By Abiosseh Davis, Program Officer, Counterpart International
In a meeting hall in Limbe, Cameroon, election officials surrounded by cameras addressed a crowd gathered to observe the new biometric voter registration system. With only a machine to capture finger prints, a camera, a white background and a computer, the team of seven captivated the audience. The demonstration was part of a training where civil society organizations and media outlets were educated on the merits and shortcomings of the new biometric registration process.
The training session also focused on developing strategies for mobilizing citizens to register. The Southwest region of Cameroon has one of the highest voter apathy rates in the country, exacerbated by the exclusion of civil society, the manipulation of media, and prevalent allegations of election fraud in previous election cycles. The presence at the training of a robust ELECAM team including staff from the Head office in Yaoundé and the Southwest regional office demonstrated the electoral body’s commitment to administering credible elections and engaging non-governmental election stakeholders.
The one-day session was organized by the Martin Luther King Foundation (LUKMEF) as part of a Civic and Voter Education Grant provided by Counterpart under the U.S. Agency for International Development-funded Strengthening Civic Engagement (SCE) in Cameroon program.
Biometric voter registration is a process for registering voters using one or more digitally recognizable features including facial features, finger prints, iris recognition, and hand geometry. Increasingly used in a growing number of African countries, it aims to reduce the prevalence of multiple registration and subsequent election fraud.
ELECAM plans to deploy 1200 kits throughout Cameroon to register voters by matching six finger prints, photos and additional identification information. The new voter cards it issues will include photos, finger prints, names, place of birth, occupation, residence and parents’ names.
The workshop was a way not only to educate people on biometrics, but also to discuss the relationship between ELECAM and civil society and media organizations, who inquired about how ELECAM would continue to engage them as partners and stakeholders in the electoral process. These organizations expressed several concerns about the rollout of the new system.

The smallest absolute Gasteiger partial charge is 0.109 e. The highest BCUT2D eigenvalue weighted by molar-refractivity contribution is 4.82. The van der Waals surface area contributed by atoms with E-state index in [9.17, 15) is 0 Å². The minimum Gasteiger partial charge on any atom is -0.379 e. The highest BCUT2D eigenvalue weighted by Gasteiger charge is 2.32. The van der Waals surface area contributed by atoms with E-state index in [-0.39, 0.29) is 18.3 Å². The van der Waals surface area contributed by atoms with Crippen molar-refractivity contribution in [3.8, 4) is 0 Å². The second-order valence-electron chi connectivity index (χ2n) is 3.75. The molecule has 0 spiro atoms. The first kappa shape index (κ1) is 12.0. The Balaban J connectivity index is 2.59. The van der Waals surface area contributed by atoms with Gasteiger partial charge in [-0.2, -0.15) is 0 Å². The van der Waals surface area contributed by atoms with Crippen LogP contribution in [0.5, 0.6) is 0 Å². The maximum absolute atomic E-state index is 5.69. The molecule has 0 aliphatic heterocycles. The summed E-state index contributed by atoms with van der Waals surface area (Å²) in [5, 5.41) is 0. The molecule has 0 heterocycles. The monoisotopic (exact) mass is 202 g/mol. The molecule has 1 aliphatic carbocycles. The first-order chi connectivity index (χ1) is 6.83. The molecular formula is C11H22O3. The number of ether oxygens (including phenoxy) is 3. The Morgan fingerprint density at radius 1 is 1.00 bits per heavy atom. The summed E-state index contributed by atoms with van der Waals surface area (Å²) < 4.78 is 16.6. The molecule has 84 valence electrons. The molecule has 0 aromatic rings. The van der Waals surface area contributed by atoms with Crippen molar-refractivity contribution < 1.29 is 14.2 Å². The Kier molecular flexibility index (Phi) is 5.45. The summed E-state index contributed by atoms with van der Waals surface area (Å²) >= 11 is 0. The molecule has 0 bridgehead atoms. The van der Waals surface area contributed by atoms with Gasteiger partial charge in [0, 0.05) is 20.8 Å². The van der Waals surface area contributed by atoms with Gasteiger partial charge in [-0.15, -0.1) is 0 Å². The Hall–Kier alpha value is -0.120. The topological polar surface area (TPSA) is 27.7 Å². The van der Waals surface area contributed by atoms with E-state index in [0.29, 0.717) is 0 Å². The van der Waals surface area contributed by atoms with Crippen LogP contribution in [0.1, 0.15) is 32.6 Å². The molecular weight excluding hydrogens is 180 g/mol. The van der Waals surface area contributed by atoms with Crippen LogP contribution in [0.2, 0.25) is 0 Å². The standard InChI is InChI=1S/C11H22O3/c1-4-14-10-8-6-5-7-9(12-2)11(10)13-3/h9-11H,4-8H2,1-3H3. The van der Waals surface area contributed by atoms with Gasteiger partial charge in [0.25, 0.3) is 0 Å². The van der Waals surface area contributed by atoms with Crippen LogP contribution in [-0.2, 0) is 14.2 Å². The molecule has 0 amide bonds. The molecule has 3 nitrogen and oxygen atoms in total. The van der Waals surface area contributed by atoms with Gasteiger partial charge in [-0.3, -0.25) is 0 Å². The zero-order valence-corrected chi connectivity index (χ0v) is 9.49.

For starters, they worried that 1200 biometric kits will be insufficient to register the approximate 9.3 million citizens of voting age. The kits are slated for distribution based on population, but CSOs pointed out that Cameroon’s censuses are infrequent and often inaccurate. “Using this process, only 1 million voters, maximum, can be officially registered,” one participant speculated.
They also expressed concerned about the waiting times. Though ELECAM’s demonstration lasted 15 minutes, the focal point for biometric registration, Dr. Thaddeus Menang, assured workshop participants that it would only take about a third of the time for an individual to register. Nevertheless, since Cameroonian law stipulates that registration cannot extend longer than 10 days, voters are likely to face significant delays. A media outlet representative who had witnessed the process in neighboring countries remembered, “The queues wrapped around the registration stations at dawn.”
Additionally, voter cards take at least one day to print, requiring registrants to return to pick up their cards. This makes the entire process difficult for those with limited mobility, or limited means. There were also concerns regarding access and registration for people with disabilities that may be constrained by a process largely based on fingerprinting.
Though these problems will take time to address, the workshop was a successful step in providing first-hand experience and exposure to Cameroon’s biometric registration process to several of the groups engaged in raising awareness about how it will work. Participants expressed commitment to the next step: informing citizens with practical information to facilitate high turn-out for voter registration.